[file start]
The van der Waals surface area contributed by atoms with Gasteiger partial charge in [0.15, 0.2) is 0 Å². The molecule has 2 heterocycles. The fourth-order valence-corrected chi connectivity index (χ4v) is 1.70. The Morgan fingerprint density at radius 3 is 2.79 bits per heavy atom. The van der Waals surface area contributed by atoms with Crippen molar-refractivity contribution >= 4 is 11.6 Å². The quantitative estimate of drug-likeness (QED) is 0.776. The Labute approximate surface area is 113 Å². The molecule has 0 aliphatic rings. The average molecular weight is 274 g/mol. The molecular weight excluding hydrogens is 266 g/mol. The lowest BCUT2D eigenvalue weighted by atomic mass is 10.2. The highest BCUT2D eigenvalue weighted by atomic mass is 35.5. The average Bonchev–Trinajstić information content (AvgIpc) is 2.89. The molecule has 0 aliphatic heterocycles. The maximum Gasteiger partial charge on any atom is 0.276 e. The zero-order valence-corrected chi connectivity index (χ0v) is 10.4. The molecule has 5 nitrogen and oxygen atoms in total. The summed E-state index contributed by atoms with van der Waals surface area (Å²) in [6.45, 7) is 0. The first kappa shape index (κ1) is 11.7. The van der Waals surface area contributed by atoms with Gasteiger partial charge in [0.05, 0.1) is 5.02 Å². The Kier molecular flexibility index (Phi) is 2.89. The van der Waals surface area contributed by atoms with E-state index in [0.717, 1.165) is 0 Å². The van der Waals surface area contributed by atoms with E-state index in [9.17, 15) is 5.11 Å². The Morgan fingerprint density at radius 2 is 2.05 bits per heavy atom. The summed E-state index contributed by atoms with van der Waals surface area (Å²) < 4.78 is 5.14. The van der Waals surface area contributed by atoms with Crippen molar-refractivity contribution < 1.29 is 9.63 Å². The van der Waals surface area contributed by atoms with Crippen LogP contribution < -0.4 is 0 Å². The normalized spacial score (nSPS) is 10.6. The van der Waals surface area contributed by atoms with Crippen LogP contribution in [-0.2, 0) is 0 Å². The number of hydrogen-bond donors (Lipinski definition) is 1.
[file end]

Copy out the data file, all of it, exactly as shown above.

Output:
The van der Waals surface area contributed by atoms with Gasteiger partial charge in [0.15, 0.2) is 0 Å². The molecule has 2 heterocycles. The fourth-order valence-corrected chi connectivity index (χ4v) is 1.70. The Morgan fingerprint density at radius 3 is 2.79 bits per heavy atom. The van der Waals surface area contributed by atoms with Crippen molar-refractivity contribution >= 4 is 11.6 Å². The quantitative estimate of drug-likeness (QED) is 0.776. The Labute approximate surface area is 113 Å². The molecule has 0 aliphatic rings. The average molecular weight is 274 g/mol. The molecular weight excluding hydrogens is 266 g/mol. The lowest BCUT2D eigenvalue weighted by atomic mass is 10.2. The highest BCUT2D eigenvalue weighted by atomic mass is 35.5. The average Bonchev–Trinajstić information content (AvgIpc) is 2.89. The molecule has 0 aliphatic heterocycles. The maximum Gasteiger partial charge on any atom is 0.276 e. The zero-order valence-corrected chi connectivity index (χ0v) is 10.4. The molecule has 5 nitrogen and oxygen atoms in total. The summed E-state index contributed by atoms with van der Waals surface area (Å²) in [6.45, 7) is 0. The first kappa shape index (κ1) is 11.7. The van der Waals surface area contributed by atoms with Gasteiger partial charge in [0.05, 0.1) is 5.02 Å². The Kier molecular flexibility index (Phi) is 2.89. The van der Waals surface area contributed by atoms with E-state index in [0.717, 1.165) is 0 Å². The van der Waals surface area contributed by atoms with E-state index in [9.17, 15) is 5.11 Å². The Morgan fingerprint density at radius 2 is 2.05 bits per heavy atom. The summed E-state index contributed by atoms with van der Waals surface area (Å²) < 4.78 is 5.14. The van der Waals surface area contributed by atoms with Crippen molar-refractivity contribution < 1.29 is 9.63 Å². The van der Waals surface area contributed by atoms with Crippen LogP contribution < -0.4 is 0 Å². The normalized spacial score (nSPS) is 10.6. The van der Waals surface area contributed by atoms with Crippen LogP contribution in [-0.2, 0) is 0 Å². The number of hydrogen-bond donors (Lipinski definition) is 1.